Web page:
This is a continuation of my series of disjointed posts on worship. The previous ones can be found here, here, and here.
In a previous post in this series I recall mentioning that I had played on a few worship teams in various churches. I haven’t shared too many observations directly from this experience, but this time I’m going to jump off from one of them: You know what you should not expect in a contemporary worship song? An extended instrumental or solo of any type. The only one that I can think of in a popular worship tune is the four bars or so of lead guitar in Stuart Townend’s “In Christ Alone.” In that case one could even suggest that this riff mainly exists to imply the vocal melody for the verses that ensue.
The only time you can expect a large expanse of instrumental without any singing is as a backdrop for the pastor and/or worship leader to talk and/or pray at the beginning or end of a song. Why is this? Well, one of the explanations that I have heard is that instrumental music would somehow be “indulgent” – there had better be some words to go with all that music – as if the words are the content and music is just a sort of optional form. Contemporary evangelical worship always seems to need to some kind of verbal content, or else the music is apparently of no value.
One of the mostly obscured murals in Geneva
Now, step back with me nearly half a millennium. What did Calvin do to the cathedral in Geneva? That’s right church historians, he (or at least his followers) whitewashed it. A few murals survive, but for the most part the interior is blank. So it goes that most protestant churches have fairly austere interiors to this very day. Even if many protestants today think the Geneva cathedral was overkill, we nonetheless follow its example.
What do these two things have to do with one another? In the case of instrumental music, the problem seems to be that main message of the music ought to be verbal (even in the charismatic case where most of the congregation does not know what exactly is being verbalized). Anything not supporting this verbal message is seen as a distraction at best and self-indulgent at worst. In the case of doing away with religious icons the charge is even more serious – they are surely seen as unnecessary at best, perhaps idolatry at worst.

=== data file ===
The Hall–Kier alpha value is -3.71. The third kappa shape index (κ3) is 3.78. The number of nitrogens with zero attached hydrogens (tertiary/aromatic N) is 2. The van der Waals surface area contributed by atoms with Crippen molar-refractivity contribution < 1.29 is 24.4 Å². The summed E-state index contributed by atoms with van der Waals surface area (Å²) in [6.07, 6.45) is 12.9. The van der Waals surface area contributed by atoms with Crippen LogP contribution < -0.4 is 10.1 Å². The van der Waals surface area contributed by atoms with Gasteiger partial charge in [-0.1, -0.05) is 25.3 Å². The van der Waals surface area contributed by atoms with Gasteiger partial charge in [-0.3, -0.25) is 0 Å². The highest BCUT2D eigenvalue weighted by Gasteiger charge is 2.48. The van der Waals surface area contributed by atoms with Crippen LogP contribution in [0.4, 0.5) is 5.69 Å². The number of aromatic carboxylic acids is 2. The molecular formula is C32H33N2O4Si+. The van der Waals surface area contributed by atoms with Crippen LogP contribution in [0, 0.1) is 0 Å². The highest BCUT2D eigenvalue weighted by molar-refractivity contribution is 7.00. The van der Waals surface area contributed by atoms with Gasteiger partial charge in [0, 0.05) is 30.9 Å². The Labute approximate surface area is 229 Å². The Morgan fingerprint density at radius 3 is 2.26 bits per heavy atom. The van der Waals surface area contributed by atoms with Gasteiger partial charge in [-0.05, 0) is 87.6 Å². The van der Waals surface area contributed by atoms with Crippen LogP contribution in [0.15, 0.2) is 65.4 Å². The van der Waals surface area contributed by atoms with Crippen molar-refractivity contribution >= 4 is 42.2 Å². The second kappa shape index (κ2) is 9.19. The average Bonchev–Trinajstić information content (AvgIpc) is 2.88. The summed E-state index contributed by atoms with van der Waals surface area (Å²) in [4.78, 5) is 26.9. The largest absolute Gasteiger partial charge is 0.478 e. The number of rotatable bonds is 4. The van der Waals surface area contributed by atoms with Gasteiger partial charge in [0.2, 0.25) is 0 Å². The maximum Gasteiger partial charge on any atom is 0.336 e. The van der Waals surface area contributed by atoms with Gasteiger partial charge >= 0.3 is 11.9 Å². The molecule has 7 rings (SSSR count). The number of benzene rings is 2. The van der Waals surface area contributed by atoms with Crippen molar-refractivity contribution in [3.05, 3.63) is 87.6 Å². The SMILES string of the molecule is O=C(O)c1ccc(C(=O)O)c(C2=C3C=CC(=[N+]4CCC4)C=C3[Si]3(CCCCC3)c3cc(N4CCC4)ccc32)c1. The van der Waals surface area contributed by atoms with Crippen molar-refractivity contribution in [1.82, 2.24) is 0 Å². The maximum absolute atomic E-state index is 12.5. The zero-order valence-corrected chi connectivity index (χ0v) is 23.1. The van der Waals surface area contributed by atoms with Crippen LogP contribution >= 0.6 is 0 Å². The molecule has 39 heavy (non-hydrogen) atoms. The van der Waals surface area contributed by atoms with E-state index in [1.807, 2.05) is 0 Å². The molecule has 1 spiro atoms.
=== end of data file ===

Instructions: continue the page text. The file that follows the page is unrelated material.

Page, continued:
Protestants like to be all about The Word (you know, sola scriptura), but they are also fond of words. You don’t really need to have music if you aren’t going to be singing some words on top of it, you don’t really need some pictures on the walls, they might distract you from the same words being either sung or spoken. Words, words, words, to borrow a line from Hamlet, colonize the entire worship experience for Protestants. While there is nothing wrong with speaking, hearing, or reading words in church, I submit that it is possible to over-prioritize words in worship.
On a practical level let me say that not everyone is into reading and/or listening. There are those of us who vastly prefer a picture, or music, or just the ability to get up and do something as a means to internalize what we learn. I must hasten to point out here that this is not an excuse to not listen to the preacher. One cannot say, “Excuse me, but I’m going to leave for the sermon, I don’t do auditory learning.” On the other hand, many Protestants like to emphasize good teaching, and what is the point of good teaching if it is not accessible.
On a more abstract level abandoning things like images/icons, movement of any kind (aside from standing at the points indicated), and instrumental music is part of our dis-incarnation or excarnation of worship. Who cares about our bodies or our senses, what really matters is our disembodied minds which apparently need only words for instruction. We are on the way out (excarnating) as Christ is on the way in (he was, after all, the incarnation). That way lies gnosticism.
To me this smells a lot like Cartesian dualism and not very much like anything you see church history prior to, say, the 1500s. (Yes, I know that I used Calvin as an example of this, and that he predates Descartes, but they were still operating in that same early enlightenment/late renaissance milieu.) Actually, let’s go further, think about the only bit of a church service that was specifically instituted by Jesus himself – communion. Everyone gets together and partakes in the supremely carnal (in its original sense – meaning of the flesh) acts of eating and drinking.
Now this is not to be a matter of either/or, but of both/and, since we would disregard our minds (embodied, disembodied, whatever) at our peril. But I think it’s fair to say that we need to think again about our physical, carnal selves – our bodies. We need to think about this beyond the sort of optional extras that are sometimes allowed (raising hands in worship) ask what is lost when we no longer think it right to look at an icon or listen to a tune as part of our worship of God.